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Data from: Matching habitat choice in nomadic crossbills appears most pronounced when food is most limiting

Citation

Benkman, Craig W. (2016), Data from: Matching habitat choice in nomadic crossbills appears most pronounced when food is most limiting, Dryad, Dataset, https://doi.org/10.5061/dryad.dg41r

Abstract

Of the various forms of non-random dispersal, matching habitat choice, whereby individuals preferentially reside in habitats where they are best adapted, has relatively little empirical support. Here I use mark-recapture data to test for matching habitat choice in two nomadic ecotypes of North American Red Crossbills (Loxia curvirostra complex) that occur in the lodgepole pine (Pinus contorta) forests in the South Hills, Idaho every summer. Crossbills are adapted for foraging on seeds in conifer cones, and in the South Hills the cones are distinctive, favoring a relatively large bill. During a period when seed was most limiting, only the largest individuals approximating the average size of the locally adapted ecotype remained for a year or more. During a period when seed was less limiting, proportionately more individuals remained and the trend for larger individuals to remain was weaker. Although matching habitat choice is difficult to demonstrate, it likely contributed to the observed patterns. Otherwise, nearly unprecedented intensities of natural selection would be needed. Given the nomadic behavior of most crossbill ecotypes and the heterogeneous nature of conifer seed crops, matching habitat choice should be favored and likely contributes to their adaptation to alternative conifers and rapid diversification.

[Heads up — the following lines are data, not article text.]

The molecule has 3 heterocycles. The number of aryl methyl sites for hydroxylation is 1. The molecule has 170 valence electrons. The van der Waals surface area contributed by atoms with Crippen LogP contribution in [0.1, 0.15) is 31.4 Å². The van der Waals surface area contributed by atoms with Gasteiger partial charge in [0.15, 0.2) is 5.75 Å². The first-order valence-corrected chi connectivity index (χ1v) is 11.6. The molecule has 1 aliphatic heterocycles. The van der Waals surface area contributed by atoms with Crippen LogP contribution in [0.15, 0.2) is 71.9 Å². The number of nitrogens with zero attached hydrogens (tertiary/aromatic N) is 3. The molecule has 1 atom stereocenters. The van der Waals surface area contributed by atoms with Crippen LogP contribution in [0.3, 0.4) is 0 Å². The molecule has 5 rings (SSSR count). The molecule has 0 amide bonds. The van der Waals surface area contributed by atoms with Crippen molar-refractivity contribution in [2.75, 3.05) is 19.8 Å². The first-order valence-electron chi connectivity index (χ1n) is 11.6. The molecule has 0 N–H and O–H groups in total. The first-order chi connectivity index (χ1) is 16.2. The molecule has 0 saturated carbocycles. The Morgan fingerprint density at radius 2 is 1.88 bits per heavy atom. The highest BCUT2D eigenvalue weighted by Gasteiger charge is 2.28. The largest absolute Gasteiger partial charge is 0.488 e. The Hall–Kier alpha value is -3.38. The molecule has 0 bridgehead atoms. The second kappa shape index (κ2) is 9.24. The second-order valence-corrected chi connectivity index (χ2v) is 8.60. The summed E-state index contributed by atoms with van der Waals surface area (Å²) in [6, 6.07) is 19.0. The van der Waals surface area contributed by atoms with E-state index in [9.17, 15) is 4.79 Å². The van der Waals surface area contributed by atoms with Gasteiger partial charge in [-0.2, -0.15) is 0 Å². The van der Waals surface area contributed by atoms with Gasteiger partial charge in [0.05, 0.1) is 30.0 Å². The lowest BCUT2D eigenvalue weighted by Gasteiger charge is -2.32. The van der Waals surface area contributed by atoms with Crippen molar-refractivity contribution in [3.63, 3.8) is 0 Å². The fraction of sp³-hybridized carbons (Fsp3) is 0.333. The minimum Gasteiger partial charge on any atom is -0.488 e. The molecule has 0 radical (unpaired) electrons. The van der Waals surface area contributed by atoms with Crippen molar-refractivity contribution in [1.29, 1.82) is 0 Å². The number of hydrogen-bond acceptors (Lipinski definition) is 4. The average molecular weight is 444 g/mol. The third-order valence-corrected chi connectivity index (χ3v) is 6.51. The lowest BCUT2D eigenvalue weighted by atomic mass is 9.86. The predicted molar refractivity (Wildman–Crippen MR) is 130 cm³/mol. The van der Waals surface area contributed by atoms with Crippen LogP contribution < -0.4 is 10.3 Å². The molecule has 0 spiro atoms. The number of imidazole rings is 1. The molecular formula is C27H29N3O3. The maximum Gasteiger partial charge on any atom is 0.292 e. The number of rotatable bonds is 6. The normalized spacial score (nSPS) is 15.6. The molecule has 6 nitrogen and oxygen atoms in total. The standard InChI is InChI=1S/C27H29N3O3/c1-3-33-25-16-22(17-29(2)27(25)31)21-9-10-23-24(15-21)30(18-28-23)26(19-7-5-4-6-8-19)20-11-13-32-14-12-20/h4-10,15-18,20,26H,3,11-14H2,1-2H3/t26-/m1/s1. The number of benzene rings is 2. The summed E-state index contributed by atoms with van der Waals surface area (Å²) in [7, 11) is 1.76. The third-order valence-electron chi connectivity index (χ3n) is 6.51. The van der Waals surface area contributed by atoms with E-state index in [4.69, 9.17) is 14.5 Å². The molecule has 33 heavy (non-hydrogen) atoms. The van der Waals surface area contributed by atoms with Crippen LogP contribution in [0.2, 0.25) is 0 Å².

Usage Notes

Location

USA
South Hills
Idaho